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This question is challenging to get more understanding on Image Processing using pure C. I have done a simple program reading non-binary PGM file using C compiled with GCC. Now, it is becoming a problem when I try to read binary PGM file. This binary PGM file can be acquired by converting JPG to PGM using IrvanView.

NOTE: Please don't answer with any image processing library (such as: OpenCV).

My current code is:

#include    <stdio.h> 
#include    <stdlib.h>
#define WIDTH 1024  
#define HEIGHT 768
#define READ_IMAGE_NAME "MY_PGM_FILE_NAME.pgm"

void print_histogram_table(int *histog);

main() {
  FILE *fp;

  int i,j, height= HEIGHT, width=WIDTH;
  char line[100];

  // Color depth is 255. 
  unsigned char pixel_value;

  fp = fopen(READ_IMAGE_NAME,"r");

  // get the first four lines.
  fgets (line,100,fp); 
  fgets (line,100,fp);
  fgets (line,100,fp);
  fgets (line,100,fp);

  // Histogram helper
  int histo[65536];
  int x;
  for ( x =0; x < 65536; x++) {    
        histo[x] = 0;
  }

  for(j=0;j<height;j++) {
     for(i=0;i<width;i++) {
         fread(&pixel_value, sizeof(unsigned char), 1, fp);
         // Turn on the code below, if you want to check color on specific row and column.
//             printf("row num. %d column num. %d    pixel value=%d\n",j,i,pixel_value);  

       histo[pixel_value]++;
     }
  }

  // Make histogram
  print_histogram_table(histo);

  fclose(fp);       
  getch();
}

void print_histogram_table(int *histog)
{
  int x; 
  for (x= 0; x < 255; x++) {
     if ( histog[x] != 0)
        printf("Color number %d count %d\n", x, histog[x]); 
  }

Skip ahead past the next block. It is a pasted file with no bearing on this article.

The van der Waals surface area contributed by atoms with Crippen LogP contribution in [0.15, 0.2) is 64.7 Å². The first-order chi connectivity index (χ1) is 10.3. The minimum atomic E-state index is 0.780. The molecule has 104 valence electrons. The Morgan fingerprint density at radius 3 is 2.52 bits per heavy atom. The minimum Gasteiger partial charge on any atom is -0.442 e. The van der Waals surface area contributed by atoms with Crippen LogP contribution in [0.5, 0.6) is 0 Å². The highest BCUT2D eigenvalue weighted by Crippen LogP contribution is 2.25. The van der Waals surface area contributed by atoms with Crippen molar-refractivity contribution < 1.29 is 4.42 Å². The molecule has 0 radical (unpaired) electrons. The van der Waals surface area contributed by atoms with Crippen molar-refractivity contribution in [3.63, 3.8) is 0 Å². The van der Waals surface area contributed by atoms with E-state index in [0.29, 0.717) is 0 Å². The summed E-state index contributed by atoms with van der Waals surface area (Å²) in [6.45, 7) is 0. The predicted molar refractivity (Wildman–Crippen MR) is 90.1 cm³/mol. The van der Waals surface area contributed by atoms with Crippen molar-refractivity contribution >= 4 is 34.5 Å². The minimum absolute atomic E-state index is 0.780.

}

I have read some pages related to my problem [How to read .PGM format file?] , but I cannot find any clear and simple answer. I apologize for any mistake in my code. Any suggestion and critic regarding my code would be appreciated.

My script above could not display correct color histogram, because if you think rationally, you might get pixel color above 100 (not only below 100). So, the main question is How to fix this problem?

EDIT I

EDIT II

share|improve this question
    
C/C++ is not a language pick one. You will likely get different answers. – André Caron Sep 17 '11 at 15:16
    
@Andre Thanks for criticizing. I just did some changes. – exodream Sep 17 '11 at 15:28
up vote 1 down vote accepted

My script above could not display correct color histogram, because if you think rationally, you might get pixel color above 100 (not only below 100). So, the main question is How to fix this problem?

I'm assuming you mean:

Right now, running this program on the linked image only displays non-zero histogram entries for pixel values below 100. I know of at least one pixel value in the image above 100, so there's a bug in my code. Can anyone help me figure out why this happens?

I suggest you re-phrase your question to make this clear.

The code superficially looks OK, assuming you only want it to work on the image you linked to. However, there a lots of small mistakes that may add up. Here are a few suggestions:

Histogram size

First, you can't print your entire histogram. Consider passing the histogram size to the function that prints the histogram. Moreover, even if the sizes did match (both 256), you would still have an error. You never print the 256th value.

int histo[65536];
// ...
print_histogram_table(histo);
// ...
void print_histogram_table(int *histog)
{
    int x; 
    for (x= 0; x < 255; x++) {
       if ( histog[x] != 0)
          printf("Color number %d count %d\n", x, histog[x]); 
}

Binary I/O

You need to specify "binary" I/O when opening binary files. On UNIX, this traditionally makes no difference because it is the default mode. However, on Windows (I'm assuming your running Windows since you're using Irfan View), you need to explicitly state that you want binary I/O.

This is a common mistake when dealing with binary files for the first time. Basically, as soon as the fread() call catches an EOF byte, it will stop reading the file and you will get garbage values for all subsequent reads (probably copies of the last real byte), which means you're not actually reading your entire image.

fp = fopen(READ_IMAGE_NAME,"r");
// change to:
fp = fopen(READ_IMAGE_NAME,"rb");

Other minor concerns

There are loads of things not handled by your code:

  1. PNM files may have comments at the beginning of the file